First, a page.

RECOMMENDATIONS

R1. We continue to encourage both national and local election bodies to use strategies to discourage ‘family voting’ in polling stations. We were impressed that staff had clearly received training concerning the prospect of ‘family voting’ but that this appeared not to be uniformly enacted by staff. We would encourage all staff to be aware of this challenge and act on it appropriately.

R2. Photographing of ballot papers is discouraged by the UK’s Electoral Commission and we identified it on a number of occasions. Whilst there are signs available they should be placed in each polling booth so that is even clearer to voters that they should not do this of their own or another’s ballot paper.

R3. Whilst assisting voters is a normal part of polling day we would encourage staff to ensure that only they, or a recorded family member, afford this assistance. This would prevent third parties from lending this assistance and increase the security of the process.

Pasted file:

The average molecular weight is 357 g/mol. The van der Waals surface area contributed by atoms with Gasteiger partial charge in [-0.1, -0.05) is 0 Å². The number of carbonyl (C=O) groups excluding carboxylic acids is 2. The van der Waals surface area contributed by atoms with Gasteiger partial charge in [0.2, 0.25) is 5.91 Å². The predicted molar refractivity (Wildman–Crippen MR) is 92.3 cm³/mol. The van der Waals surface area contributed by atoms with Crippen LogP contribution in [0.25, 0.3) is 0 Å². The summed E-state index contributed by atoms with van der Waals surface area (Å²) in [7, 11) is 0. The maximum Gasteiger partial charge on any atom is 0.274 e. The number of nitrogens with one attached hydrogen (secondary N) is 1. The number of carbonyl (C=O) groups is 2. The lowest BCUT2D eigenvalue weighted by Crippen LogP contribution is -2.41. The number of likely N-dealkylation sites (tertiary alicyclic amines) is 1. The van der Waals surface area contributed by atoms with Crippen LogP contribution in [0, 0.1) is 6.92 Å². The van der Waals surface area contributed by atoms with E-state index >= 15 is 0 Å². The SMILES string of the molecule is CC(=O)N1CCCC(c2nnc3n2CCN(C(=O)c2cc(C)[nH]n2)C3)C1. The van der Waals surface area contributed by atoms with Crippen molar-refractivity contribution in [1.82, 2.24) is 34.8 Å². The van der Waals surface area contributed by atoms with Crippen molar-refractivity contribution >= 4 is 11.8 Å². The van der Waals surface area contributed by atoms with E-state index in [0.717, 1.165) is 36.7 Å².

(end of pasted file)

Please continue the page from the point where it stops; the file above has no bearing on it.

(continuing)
R4. From our recent observations of Dutch elections, we have identified a method of best practice which also seems to discourage family voting. In Rotterdam, presiding officers who assist voters in the polling booth, as to identify them as an officer and not a voter, wear coloured tabards to identify them. This allows other voters to see that they are legitimately in a polling booth with the voter lending assistance. This may be a way for Peterborough to delineate the assistance offered by staff and that offered by other voters, family members etc.


[1] https://www.electoralcommission.org.uk/i-am-a/journalist/resources-for-media/media-handbook-european-parliamentary-elections/voters 0